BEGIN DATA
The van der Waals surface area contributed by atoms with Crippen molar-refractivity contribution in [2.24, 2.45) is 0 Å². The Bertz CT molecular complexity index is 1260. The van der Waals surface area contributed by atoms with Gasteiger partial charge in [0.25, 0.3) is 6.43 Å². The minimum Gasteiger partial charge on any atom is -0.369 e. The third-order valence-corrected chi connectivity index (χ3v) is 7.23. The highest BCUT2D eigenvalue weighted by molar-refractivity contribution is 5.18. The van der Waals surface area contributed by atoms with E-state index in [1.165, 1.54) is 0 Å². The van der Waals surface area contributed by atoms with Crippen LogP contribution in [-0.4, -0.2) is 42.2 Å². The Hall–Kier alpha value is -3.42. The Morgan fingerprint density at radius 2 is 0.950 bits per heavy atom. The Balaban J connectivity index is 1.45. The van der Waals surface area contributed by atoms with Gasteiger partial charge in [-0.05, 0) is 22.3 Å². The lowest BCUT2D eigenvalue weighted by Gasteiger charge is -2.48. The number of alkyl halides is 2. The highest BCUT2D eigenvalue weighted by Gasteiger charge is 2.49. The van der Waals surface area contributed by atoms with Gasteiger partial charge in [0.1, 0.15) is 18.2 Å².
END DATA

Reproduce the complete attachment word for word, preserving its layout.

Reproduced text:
The van der Waals surface area contributed by atoms with Crippen molar-refractivity contribution in [2.24, 2.45) is 0 Å². The Bertz CT molecular complexity index is 1260. The van der Waals surface area contributed by atoms with Gasteiger partial charge in [0.25, 0.3) is 6.43 Å². The minimum Gasteiger partial charge on any atom is -0.369 e. The third-order valence-corrected chi connectivity index (χ3v) is 7.23. The highest BCUT2D eigenvalue weighted by molar-refractivity contribution is 5.18. The van der Waals surface area contributed by atoms with E-state index in [1.165, 1.54) is 0 Å². The van der Waals surface area contributed by atoms with Crippen LogP contribution in [-0.4, -0.2) is 42.2 Å². The Hall–Kier alpha value is -3.42. The Morgan fingerprint density at radius 2 is 0.950 bits per heavy atom. The Balaban J connectivity index is 1.45. The van der Waals surface area contributed by atoms with Gasteiger partial charge in [-0.05, 0) is 22.3 Å². The lowest BCUT2D eigenvalue weighted by Gasteiger charge is -2.48. The number of alkyl halides is 2. The highest BCUT2D eigenvalue weighted by Gasteiger charge is 2.49. The van der Waals surface area contributed by atoms with Gasteiger partial charge in [0.1, 0.15) is 18.2 Å².